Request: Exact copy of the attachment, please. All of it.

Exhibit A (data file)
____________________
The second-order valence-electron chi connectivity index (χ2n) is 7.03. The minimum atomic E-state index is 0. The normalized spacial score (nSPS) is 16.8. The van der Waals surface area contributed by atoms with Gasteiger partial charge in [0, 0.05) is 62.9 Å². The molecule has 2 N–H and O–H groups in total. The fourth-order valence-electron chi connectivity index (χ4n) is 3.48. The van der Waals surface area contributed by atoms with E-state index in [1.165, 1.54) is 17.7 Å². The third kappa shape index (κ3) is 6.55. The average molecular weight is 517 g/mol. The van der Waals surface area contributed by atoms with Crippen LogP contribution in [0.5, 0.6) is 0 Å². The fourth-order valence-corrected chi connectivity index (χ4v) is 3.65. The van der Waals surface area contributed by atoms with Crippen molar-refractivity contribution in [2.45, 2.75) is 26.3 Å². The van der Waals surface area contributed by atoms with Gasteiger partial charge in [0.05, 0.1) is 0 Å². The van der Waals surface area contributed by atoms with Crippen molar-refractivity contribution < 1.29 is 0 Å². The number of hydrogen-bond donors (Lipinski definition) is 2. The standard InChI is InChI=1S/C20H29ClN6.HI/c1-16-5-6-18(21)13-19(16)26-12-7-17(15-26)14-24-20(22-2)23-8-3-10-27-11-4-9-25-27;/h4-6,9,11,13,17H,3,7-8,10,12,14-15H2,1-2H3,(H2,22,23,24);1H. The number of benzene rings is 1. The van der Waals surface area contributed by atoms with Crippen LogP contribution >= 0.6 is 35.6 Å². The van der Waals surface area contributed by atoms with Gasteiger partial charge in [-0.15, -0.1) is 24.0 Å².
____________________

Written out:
The second-order valence-electron chi connectivity index (χ2n) is 7.03. The minimum atomic E-state index is 0. The normalized spacial score (nSPS) is 16.8. The van der Waals surface area contributed by atoms with Gasteiger partial charge in [0, 0.05) is 62.9 Å². The molecule has 2 N–H and O–H groups in total. The fourth-order valence-electron chi connectivity index (χ4n) is 3.48. The van der Waals surface area contributed by atoms with E-state index in [1.165, 1.54) is 17.7 Å². The third kappa shape index (κ3) is 6.55. The average molecular weight is 517 g/mol. The van der Waals surface area contributed by atoms with Crippen LogP contribution in [0.5, 0.6) is 0 Å². The fourth-order valence-corrected chi connectivity index (χ4v) is 3.65. The van der Waals surface area contributed by atoms with Crippen molar-refractivity contribution in [2.45, 2.75) is 26.3 Å². The van der Waals surface area contributed by atoms with Gasteiger partial charge in [0.05, 0.1) is 0 Å². The van der Waals surface area contributed by atoms with Crippen molar-refractivity contribution < 1.29 is 0 Å². The number of hydrogen-bond donors (Lipinski definition) is 2. The standard InChI is InChI=1S/C20H29ClN6.HI/c1-16-5-6-18(21)13-19(16)26-12-7-17(15-26)14-24-20(22-2)23-8-3-10-27-11-4-9-25-27;/h4-6,9,11,13,17H,3,7-8,10,12,14-15H2,1-2H3,(H2,22,23,24);1H. The number of benzene rings is 1. The van der Waals surface area contributed by atoms with Crippen LogP contribution >= 0.6 is 35.6 Å². The van der Waals surface area contributed by atoms with Gasteiger partial charge in [-0.15, -0.1) is 24.0 Å².